Testers and Approvers?
Your Computer System Validation (CSV) project is underway.
Or is it?
The Items checked above, in addition to a few other documents, are key to the success of your CSV project. However, within those items, there are crucial details that can easily be overlooked or oversimplified opening your organization to risk.
Keep in mind the FDA’s general definition of validation is “Establishing documented evidence which provides a high degree of assurance that a Computer System will consistently produce results that meet its predetermined specification and quality attributes.’ Listed below are common mistakes that companies make during their CSV project without being aware they are making them. We’ll go into some detail about each and offer advice on how to avoid making these mistakes on your next CSV project.
In order to save time and/or to get the project started as quickly as possible, some companies will try to get by using a generic validation plan or by taking a minimalistic approach. Your Validation Plan (VP) should reflect CSV best practices based on your Quality Culture. Create your plan based on knowledge of regulatory policies, validation, and technology (i.e. informatics software, instruments, etc.). Your plan should satisfy all regulatory policies and industry best practices (e.g., GAMP). One important tip would be to have the Validation Plan set and approved at the start of the project.
Due to time constraints or availability, a company may add members to the project who lack experience with CSV. The heart of creating and implementing an exceptional validation plan and project is having an experienced team of people who are knowledgeable in regulatory practices, validation, laboratory practices and technology (i.e. instrumentation, informatics software, etc.). Furthermore, depending on the size and scope of your project, the number of team members is crucial. You want to ensure that you have the correct number of individuals on your team so no one has too much on their plate and you have the needed subject matter experts to fill any gaps.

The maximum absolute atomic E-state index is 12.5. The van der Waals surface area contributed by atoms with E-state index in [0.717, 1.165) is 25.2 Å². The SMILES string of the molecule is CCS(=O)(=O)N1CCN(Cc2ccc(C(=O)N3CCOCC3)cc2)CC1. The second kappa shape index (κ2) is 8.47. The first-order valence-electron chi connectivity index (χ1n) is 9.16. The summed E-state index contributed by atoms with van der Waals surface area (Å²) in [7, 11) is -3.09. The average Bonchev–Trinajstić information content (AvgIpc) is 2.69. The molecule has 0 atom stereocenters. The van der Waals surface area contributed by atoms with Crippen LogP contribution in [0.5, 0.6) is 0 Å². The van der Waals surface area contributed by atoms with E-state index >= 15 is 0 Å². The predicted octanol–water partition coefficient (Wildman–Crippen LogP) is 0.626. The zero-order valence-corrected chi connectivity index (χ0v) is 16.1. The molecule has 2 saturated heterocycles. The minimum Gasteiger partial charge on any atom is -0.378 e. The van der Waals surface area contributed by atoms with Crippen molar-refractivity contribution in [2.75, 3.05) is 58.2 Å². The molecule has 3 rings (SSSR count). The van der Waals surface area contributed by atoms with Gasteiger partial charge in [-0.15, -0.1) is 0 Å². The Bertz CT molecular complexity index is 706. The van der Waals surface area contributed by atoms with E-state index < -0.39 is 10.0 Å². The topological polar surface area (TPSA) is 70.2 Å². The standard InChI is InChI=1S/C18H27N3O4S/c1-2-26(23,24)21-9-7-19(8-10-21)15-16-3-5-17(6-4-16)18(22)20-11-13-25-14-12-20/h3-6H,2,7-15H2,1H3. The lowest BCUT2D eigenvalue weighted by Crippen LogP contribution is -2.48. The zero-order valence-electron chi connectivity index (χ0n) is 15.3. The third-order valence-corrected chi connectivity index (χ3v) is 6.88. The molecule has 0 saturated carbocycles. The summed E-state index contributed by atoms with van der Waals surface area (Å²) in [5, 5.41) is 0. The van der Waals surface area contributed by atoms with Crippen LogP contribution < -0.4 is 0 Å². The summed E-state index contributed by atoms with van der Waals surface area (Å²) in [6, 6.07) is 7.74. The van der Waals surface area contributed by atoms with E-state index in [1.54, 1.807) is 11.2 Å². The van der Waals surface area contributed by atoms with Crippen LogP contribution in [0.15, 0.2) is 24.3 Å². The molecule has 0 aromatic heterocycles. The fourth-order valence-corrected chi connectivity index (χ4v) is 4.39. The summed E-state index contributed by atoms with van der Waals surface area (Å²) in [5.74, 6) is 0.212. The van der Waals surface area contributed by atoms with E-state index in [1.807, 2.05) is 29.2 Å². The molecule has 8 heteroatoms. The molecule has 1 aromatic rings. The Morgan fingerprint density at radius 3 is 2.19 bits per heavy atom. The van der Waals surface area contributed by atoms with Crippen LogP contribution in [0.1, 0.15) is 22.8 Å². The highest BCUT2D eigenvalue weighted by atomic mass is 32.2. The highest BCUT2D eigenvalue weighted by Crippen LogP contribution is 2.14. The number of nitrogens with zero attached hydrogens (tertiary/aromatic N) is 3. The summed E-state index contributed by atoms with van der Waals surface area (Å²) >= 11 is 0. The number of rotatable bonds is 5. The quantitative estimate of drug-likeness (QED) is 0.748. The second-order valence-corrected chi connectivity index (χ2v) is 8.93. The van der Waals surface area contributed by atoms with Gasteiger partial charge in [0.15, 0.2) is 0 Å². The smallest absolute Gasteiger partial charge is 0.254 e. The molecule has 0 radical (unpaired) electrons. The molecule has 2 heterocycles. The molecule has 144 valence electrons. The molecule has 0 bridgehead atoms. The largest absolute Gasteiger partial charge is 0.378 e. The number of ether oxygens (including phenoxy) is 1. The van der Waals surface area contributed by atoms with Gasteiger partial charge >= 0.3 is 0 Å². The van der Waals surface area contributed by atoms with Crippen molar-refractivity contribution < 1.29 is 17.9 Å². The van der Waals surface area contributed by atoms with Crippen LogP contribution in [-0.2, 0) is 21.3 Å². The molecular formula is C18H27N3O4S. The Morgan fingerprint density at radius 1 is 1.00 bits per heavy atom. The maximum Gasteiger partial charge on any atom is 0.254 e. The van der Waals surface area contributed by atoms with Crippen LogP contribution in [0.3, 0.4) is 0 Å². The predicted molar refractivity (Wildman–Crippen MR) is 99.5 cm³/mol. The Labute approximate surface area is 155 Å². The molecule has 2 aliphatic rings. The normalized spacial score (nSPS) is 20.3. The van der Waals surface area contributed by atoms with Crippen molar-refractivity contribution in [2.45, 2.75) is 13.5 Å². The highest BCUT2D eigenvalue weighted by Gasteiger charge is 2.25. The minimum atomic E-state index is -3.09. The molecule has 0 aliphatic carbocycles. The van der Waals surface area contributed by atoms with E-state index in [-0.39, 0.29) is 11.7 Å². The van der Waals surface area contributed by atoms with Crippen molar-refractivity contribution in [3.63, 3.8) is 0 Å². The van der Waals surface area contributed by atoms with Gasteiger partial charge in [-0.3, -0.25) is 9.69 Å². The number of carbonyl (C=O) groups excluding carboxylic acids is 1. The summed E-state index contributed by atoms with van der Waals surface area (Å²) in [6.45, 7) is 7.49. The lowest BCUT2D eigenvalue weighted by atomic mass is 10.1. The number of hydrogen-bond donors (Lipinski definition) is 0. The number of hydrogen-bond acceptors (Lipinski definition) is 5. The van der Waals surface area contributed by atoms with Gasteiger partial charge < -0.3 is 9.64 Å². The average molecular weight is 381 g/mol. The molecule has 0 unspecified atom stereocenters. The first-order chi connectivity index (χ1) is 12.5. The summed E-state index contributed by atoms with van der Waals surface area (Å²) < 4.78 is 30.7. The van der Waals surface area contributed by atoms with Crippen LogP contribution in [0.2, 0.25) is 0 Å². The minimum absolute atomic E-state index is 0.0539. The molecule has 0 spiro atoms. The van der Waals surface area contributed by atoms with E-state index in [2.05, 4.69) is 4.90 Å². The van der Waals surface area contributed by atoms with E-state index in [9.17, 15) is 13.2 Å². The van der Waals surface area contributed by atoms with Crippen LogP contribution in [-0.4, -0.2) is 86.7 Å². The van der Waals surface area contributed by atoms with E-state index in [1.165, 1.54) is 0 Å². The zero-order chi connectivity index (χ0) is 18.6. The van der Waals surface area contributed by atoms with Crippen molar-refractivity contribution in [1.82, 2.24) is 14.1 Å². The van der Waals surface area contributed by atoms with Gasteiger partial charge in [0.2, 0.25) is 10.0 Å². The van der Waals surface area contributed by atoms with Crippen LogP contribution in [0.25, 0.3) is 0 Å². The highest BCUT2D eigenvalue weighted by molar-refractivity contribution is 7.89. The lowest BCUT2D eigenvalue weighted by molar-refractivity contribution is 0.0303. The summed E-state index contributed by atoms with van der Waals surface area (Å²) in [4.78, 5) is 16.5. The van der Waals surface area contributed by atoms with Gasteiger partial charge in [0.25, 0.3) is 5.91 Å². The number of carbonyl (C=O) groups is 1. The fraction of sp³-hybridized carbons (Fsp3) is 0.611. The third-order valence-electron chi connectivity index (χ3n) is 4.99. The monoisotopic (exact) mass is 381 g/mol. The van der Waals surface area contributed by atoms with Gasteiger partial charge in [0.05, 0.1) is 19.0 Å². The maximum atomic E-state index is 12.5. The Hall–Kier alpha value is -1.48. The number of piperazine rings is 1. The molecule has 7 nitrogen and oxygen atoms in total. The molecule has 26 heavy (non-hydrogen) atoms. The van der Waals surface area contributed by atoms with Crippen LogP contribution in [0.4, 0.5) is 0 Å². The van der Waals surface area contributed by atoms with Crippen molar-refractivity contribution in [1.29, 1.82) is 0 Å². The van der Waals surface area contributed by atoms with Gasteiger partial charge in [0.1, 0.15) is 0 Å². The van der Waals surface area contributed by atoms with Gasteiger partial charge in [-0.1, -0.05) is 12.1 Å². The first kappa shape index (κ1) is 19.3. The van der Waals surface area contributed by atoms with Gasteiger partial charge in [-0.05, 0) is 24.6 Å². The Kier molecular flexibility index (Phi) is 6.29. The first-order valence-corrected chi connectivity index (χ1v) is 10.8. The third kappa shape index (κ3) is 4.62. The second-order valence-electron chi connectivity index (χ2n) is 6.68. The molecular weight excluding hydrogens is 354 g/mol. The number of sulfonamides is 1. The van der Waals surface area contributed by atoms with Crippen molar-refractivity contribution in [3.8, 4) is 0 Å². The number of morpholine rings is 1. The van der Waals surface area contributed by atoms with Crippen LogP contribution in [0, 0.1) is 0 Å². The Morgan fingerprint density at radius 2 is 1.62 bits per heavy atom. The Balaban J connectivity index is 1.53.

You may have a sufficient number of the correct individuals on your team but unfortunately, this project may not be their priority. One of the keys to a successful CSV project is not only time/resource availability but that team members have the CSV project designated as one of their main priorities. Having a plan in place that lays out tasks for each team member and the approximate time needed to complete the tasks will also be critical to success. Distributing the plan and schedule can greatly assist management with determining how much time is needed from individuals and if their normal, daily tasks will need to be reassigned to someone else.
If your test scripts only assess the base system requirements (i.e. vendor executed test scripts), you are likely missing other areas of importance specific to your implementation that need to be tested for the successful validation of your informatics software. If you rely solely on the vendor executed test scripts, they will not reflect your user or system requirements and you will, therefore, not be truly validating your intended use. Your test scripts need to reflect your user and functional requirements.
You’ve spent weeks, possibly even months, working on your validation project and it is just about time to execute your test scripts. But, due to tight deadlines, no time has been budgeted for dry running your scripts. Dry running your test scripts can ensure that the steps make sense, that all of the needed requirements (based on your risk assessment) are tested, and see if there are any bugs in the system. An important tip would be to make sure that when the project schedule is drafted that time is added for the dry running of your test scripts.
This mistake could cause you to fail an FDA audit. Confirm that your documents for your validation project are clear and concise, and that they demonstrate the CSV process which will all help ensure that you pass the audit. As mentioned in point #2, having the right validation team members who have knowledge of regulatory practices will be advantageous in writing and reviewing documents.
Do not waste time on low-value testing activities (e.g., out of the box functionality that has already been tested in OQ). Concentrate on high-risk areas such as configured or custom areas. Your validation efforts should include accurate and informed risk assessments that identify your required test cases and the optimized level of testing for each.
It is clear from the mistakes listed that CSV is complex, time-consuming, costly, and risky. Not properly validating your informatics software can result in:
Fortunately, using the above recommendations and logic can help ensure a successful CSV project.
What mistakes have you made during your CSV project? What is your validation pet peeve?